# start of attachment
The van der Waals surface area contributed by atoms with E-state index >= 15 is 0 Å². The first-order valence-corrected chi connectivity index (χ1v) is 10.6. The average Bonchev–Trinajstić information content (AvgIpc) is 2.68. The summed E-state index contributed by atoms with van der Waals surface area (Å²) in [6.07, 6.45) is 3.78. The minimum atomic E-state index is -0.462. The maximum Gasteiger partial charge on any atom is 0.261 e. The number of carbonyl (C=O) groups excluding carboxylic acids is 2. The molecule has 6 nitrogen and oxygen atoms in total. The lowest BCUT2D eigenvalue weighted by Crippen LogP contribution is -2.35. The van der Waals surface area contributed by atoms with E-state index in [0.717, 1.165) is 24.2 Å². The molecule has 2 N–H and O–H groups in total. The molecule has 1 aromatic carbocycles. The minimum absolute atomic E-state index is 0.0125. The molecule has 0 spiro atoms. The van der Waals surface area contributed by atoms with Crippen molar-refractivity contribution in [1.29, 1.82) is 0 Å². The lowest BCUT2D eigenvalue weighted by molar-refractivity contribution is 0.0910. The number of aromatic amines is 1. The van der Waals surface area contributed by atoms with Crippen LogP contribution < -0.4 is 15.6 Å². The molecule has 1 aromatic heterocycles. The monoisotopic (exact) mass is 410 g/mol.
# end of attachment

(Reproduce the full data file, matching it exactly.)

The van der Waals surface area contributed by atoms with E-state index >= 15 is 0 Å². The first-order valence-corrected chi connectivity index (χ1v) is 10.6. The average Bonchev–Trinajstić information content (AvgIpc) is 2.68. The summed E-state index contributed by atoms with van der Waals surface area (Å²) in [6.07, 6.45) is 3.78. The minimum atomic E-state index is -0.462. The maximum Gasteiger partial charge on any atom is 0.261 e. The number of carbonyl (C=O) groups excluding carboxylic acids is 2. The molecule has 6 nitrogen and oxygen atoms in total. The lowest BCUT2D eigenvalue weighted by Crippen LogP contribution is -2.35. The van der Waals surface area contributed by atoms with E-state index in [0.717, 1.165) is 24.2 Å². The molecule has 2 N–H and O–H groups in total. The molecule has 1 aromatic carbocycles. The minimum absolute atomic E-state index is 0.0125. The molecule has 0 spiro atoms. The van der Waals surface area contributed by atoms with Crippen molar-refractivity contribution in [1.29, 1.82) is 0 Å². The lowest BCUT2D eigenvalue weighted by molar-refractivity contribution is 0.0910. The number of aromatic amines is 1. The van der Waals surface area contributed by atoms with Crippen LogP contribution < -0.4 is 15.6 Å². The molecule has 1 aromatic heterocycles. The monoisotopic (exact) mass is 410 g/mol.